Making Landmarks 2022 was delivered in partnership with IYDA, a Farsi-speaking community in South London, to creatively respond to stories, themes and objects from the collection based around identity, belonging and migration.
Over a series of three months, the group of young people worked with professional storyteller Olivia Armstrong to co-create a performance based on their lived experiences of migration and displacement. The performance was aimed to raise awareness of the varied refugee experiences, and the myriad of social and cultural issues experienced when arriving in the UK.
They performed their work ‘It Could Be You’ to over 100 people at the museum, as part of National Refugee Week. This project was intergenerational, as parents/grandparents also attended tours and lectures in tandem, connecting with Persian heritage and supporting the YP with their performances as a result.
‘Before this project, I didn’t realise how important storytelling was in Persian Culture - connecting with objects in the museum that storytellers would have used and toured around with made me feel more connected to my ancestors, and definitely a skill I want to preserve’ - YP
Read on for our artist’s response, by Olivia Armstrong.
You can find out more about Making Landmarks here.
Making Landmarks – an artist’s response by Olivia Armstrong
Storyteller: What is Storytelling?
Young Person: Imagination in Action.
My name is Olivia and I am a professional storyteller, originally from Ireland but now living in London. As a storyteller, I work across all communities from early years to elders, people with additional needs, families, schools and young people and I love my job! Storytelling has the ability to connect with everyone, often in unexpected and profound ways.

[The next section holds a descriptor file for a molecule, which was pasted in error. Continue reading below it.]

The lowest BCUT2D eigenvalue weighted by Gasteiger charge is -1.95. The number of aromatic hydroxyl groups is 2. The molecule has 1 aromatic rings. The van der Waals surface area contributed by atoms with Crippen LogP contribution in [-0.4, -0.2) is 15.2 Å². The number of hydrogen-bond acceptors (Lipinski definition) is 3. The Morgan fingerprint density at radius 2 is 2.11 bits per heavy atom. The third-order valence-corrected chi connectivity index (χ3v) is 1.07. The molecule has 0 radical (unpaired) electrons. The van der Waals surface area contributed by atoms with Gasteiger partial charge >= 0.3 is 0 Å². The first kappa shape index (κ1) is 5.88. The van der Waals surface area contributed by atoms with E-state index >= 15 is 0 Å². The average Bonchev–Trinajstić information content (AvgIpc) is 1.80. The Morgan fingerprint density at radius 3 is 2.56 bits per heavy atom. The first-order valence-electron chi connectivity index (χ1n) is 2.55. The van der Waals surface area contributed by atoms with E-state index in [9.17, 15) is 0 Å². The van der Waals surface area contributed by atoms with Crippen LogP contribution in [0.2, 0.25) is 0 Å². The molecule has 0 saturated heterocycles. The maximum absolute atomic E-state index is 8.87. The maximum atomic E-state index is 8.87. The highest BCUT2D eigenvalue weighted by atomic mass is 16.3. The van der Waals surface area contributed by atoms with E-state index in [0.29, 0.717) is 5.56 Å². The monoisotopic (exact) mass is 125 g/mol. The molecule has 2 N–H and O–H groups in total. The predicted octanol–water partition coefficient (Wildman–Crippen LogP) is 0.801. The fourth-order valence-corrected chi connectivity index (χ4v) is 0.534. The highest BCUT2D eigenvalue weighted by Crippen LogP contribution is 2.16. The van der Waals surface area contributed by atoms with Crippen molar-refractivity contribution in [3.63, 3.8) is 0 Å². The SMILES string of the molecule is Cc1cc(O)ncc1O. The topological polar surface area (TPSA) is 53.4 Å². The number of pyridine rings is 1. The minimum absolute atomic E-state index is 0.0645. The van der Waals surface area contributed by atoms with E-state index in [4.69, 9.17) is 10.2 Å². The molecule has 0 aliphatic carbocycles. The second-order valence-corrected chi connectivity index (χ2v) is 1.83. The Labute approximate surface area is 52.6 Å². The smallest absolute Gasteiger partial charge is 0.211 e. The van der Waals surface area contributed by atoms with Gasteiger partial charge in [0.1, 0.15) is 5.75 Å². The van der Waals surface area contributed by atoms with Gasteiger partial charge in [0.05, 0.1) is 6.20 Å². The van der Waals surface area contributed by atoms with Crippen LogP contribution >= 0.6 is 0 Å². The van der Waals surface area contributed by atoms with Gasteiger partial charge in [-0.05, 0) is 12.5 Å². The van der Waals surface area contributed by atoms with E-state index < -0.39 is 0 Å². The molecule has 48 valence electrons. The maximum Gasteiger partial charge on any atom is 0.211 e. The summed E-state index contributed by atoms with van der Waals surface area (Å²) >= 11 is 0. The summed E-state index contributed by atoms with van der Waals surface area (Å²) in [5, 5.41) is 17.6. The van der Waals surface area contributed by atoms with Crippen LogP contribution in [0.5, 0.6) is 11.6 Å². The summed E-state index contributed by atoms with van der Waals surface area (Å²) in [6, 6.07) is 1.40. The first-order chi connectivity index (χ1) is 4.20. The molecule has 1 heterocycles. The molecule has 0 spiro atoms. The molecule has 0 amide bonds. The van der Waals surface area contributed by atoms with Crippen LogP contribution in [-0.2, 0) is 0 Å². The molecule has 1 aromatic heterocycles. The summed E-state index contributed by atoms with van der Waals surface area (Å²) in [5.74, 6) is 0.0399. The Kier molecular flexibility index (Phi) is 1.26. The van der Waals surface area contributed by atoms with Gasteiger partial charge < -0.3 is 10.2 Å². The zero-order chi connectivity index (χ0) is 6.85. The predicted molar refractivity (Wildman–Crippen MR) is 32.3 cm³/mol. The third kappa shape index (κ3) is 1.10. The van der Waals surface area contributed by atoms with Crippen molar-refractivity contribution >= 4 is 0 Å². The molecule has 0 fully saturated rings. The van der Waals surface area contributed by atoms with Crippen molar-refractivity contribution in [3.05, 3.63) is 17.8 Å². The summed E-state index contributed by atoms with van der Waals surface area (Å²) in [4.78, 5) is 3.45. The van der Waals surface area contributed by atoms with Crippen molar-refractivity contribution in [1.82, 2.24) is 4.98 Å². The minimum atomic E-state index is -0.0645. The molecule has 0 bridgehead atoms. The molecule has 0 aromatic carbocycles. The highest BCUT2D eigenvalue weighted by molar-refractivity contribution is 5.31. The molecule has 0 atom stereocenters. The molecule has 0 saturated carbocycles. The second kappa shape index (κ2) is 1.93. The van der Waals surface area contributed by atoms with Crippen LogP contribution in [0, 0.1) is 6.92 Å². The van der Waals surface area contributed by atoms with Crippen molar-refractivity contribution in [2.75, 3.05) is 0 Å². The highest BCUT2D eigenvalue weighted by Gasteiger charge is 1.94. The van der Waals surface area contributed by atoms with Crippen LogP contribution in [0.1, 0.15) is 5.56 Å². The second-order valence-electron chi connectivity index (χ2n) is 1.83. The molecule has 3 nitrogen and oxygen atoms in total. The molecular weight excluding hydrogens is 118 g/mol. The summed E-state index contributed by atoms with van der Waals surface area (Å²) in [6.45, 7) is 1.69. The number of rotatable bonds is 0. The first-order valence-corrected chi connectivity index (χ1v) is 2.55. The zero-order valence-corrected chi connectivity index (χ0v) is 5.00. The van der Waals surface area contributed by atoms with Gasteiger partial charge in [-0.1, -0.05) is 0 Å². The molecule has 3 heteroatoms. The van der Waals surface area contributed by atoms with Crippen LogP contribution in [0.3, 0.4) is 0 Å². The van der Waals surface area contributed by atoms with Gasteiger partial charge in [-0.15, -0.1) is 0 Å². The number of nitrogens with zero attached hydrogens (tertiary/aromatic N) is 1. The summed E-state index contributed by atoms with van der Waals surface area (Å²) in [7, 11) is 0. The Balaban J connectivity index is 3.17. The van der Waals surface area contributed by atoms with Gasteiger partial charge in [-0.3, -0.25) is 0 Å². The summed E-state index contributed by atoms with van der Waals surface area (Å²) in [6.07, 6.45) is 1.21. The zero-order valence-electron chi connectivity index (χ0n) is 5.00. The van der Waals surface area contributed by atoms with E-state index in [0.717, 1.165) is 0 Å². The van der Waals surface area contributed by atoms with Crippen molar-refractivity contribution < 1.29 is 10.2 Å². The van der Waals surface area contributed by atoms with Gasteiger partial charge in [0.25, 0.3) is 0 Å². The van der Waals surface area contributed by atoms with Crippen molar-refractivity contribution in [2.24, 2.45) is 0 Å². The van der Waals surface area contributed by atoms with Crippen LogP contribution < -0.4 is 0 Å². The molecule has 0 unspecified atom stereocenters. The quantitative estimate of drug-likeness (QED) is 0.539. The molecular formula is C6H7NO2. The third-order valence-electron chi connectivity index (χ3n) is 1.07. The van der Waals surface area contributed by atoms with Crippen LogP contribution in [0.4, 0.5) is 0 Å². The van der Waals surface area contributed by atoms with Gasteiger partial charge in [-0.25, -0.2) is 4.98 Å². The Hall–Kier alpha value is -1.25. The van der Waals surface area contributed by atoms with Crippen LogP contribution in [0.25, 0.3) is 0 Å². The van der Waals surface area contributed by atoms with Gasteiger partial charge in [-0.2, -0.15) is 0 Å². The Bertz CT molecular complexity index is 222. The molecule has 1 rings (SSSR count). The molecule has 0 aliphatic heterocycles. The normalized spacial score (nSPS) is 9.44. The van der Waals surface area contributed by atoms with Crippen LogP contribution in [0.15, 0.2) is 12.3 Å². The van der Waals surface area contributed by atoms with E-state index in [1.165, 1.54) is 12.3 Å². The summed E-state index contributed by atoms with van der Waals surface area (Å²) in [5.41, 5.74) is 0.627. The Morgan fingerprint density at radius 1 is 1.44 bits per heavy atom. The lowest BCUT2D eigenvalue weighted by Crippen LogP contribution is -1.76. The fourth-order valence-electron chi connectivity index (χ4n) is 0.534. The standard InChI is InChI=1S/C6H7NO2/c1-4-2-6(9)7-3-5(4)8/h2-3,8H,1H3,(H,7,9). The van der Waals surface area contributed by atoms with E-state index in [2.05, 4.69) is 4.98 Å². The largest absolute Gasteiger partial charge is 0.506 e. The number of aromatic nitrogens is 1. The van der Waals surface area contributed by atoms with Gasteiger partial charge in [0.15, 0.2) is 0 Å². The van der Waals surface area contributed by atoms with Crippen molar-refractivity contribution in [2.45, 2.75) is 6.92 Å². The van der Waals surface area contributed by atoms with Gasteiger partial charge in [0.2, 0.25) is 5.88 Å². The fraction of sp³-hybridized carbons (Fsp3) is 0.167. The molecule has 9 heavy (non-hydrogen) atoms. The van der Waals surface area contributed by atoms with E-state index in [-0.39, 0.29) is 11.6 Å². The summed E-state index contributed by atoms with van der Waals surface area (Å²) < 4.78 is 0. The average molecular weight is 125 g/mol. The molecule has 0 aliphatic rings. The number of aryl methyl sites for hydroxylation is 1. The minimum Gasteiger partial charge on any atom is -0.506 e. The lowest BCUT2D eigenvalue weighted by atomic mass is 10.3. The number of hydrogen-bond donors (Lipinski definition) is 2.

I began working with Royal Museums Greenwich back in 2010, and since then I have worked on many, many storytelling projects, including retelling Greek myths for LGBTQ+ families during Rainbow Week, community engagement work at the Cutty Sark on the large-scale All-Over Dressed Project, curating adult storytelling nights in the Michael Edwards Studio Theatre and the redevelopment of the Polar Worlds Gallery at NMM amongst many more! I love these sites, especially being able to share them and open up their histories and stories.
During the spring and summer of 2022, I worked as lead artist on Making Landmarks, a creative community project in collaboration with the National Maritime Museum and the Intercultural Youth Development Association in Woolwich. Working alongside the excellent Rachel Dunlop – the youth Projects Producer - we worked with a group of young people primarily of Iranian heritage within the Faris-speaking community to create a piece of spoken-word theatre based on their lived and inherited experiences of migration, with the aim of performing it for the public in the Museum during Refugee Week in June.
With a limited number of sessions, we alternated between working with the young people at their base in Woolwich and them coming to explore the galleries at the National Maritime Museum.